MAC 1/72 Spad VII C.1




$20.98 ($18.97 at Squadron)


three options


Scott Van Aken


Includes etched brass fret


French aero engines during the early years of the WWI seemed to settle on the rotary, a type that was simple, offered good power and was reliable. However, there were drawbacks with the type in that there was a definite limitation on the power available and there was the incredible torque reaction provided by the basic engine design. In early 1915 a light weight water cooled V-8 was developed that had a major impact on French and Allied aero engine design.

In  late 1915 S.P.A.D. developed a single-seat biplane around the 140 Hispano-Suiza V-8. This design was developed as engine power was increased to 200hp and the SPAD VII fighter finally reached the front in late 1916. It quickly became popular, not only for its power, but also for its robust construction. Piloted by such luminaries as Fonch and Guynemer, the pilots of Esc 3 soon gained local ascendancy over the German planes. These were definitely an improvement over the current crop of Nieuports. Probably its only weakness was that it was still a single gun fighter. The other Allies and the Germans used twin gun planes for a considerable period before the French finally brought out the two gun Spad XIII in early 1918.

Despite being over-gunned, superior tactics and the ability to dive at high speeds without losing wings made the Spad VII a very popular aircraft. Not only with the French but with other Allies such as the Italians and Russians. It was in use by the Lafayette Escadrille when it finally became the 103rd Aero Squadron in 1918. Spad VIIs were used by countries in Asia and by the US post war.


Molded in tan on a single sprue that barely fits the box, the MAC kit seems to be a major improvement over the only other readily available Spad VII previously done; that one from Airfix. The detailing is well done, if not a touch on the soft side. Flight surface ribbing is quite subdued and the fuselage isn't bad either. There are no problems with ejector pin marks/towers nor with sink areas or flash. Some parts have a bit more mold seam than others, but nothing major.

As a simple kit, there are not that many parts. Interior is quite small and a combination of etched parts and plastic allow for it to be well detailed. There are optional parts for the radiator and windscreen. Also included are some skis but no instruction info is given on them. One can pretty well figure out what goes where, though. Etched brass is provided for several interior components, including a seat harness and for some strut braces and a steps. Instructions are well done with clear construction sequences and they provide color information where applicable. A rigging diagram is also provided, but it would be much better if it filled a larger space so it would be easier to see. There is plenty of white space on the page for this to be done.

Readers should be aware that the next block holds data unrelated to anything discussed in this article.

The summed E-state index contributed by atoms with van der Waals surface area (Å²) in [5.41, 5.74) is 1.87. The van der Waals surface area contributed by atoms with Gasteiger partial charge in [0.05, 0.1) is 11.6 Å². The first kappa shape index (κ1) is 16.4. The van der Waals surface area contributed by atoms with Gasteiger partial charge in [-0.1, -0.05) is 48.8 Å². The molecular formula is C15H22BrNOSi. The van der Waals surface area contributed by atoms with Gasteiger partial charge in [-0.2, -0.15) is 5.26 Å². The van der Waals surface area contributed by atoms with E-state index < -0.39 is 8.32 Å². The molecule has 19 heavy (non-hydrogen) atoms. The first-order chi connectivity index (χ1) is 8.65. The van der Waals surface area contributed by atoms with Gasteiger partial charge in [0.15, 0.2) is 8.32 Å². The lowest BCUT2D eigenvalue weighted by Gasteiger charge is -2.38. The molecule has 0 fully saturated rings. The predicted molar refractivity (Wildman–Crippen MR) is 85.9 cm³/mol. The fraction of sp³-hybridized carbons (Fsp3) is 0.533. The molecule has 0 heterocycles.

Over half the instructions are given to three views as well as painting and decal placement guides. Markings are provided for three aircraft. One is an Italian aircraft flown by Giorgio Pessi of 91 Squadriglia during July 1917 It is in Cream and Natural Linen with the lower wing painted in Red, White and Green segments. Another Cream and Natural Linen plane si that of Marcel Henriot of Spa 65 with a large Black Dragon on the fuselage. This is the box art plane. The final aircraft is a camouflaged version  of Armand Pinsard from Esc N26, commemorating the first air to air victory for the Spad VII. Decals are quite well printed by MPD and are also quite thin looking so some care should be done during application.


One by one the old favorites are being replaced by more modern versions with more detail and more in the way of marking options. Of course, they are also a tad more expensive than the originals, but for many, the extra detail is well worth the asking price.

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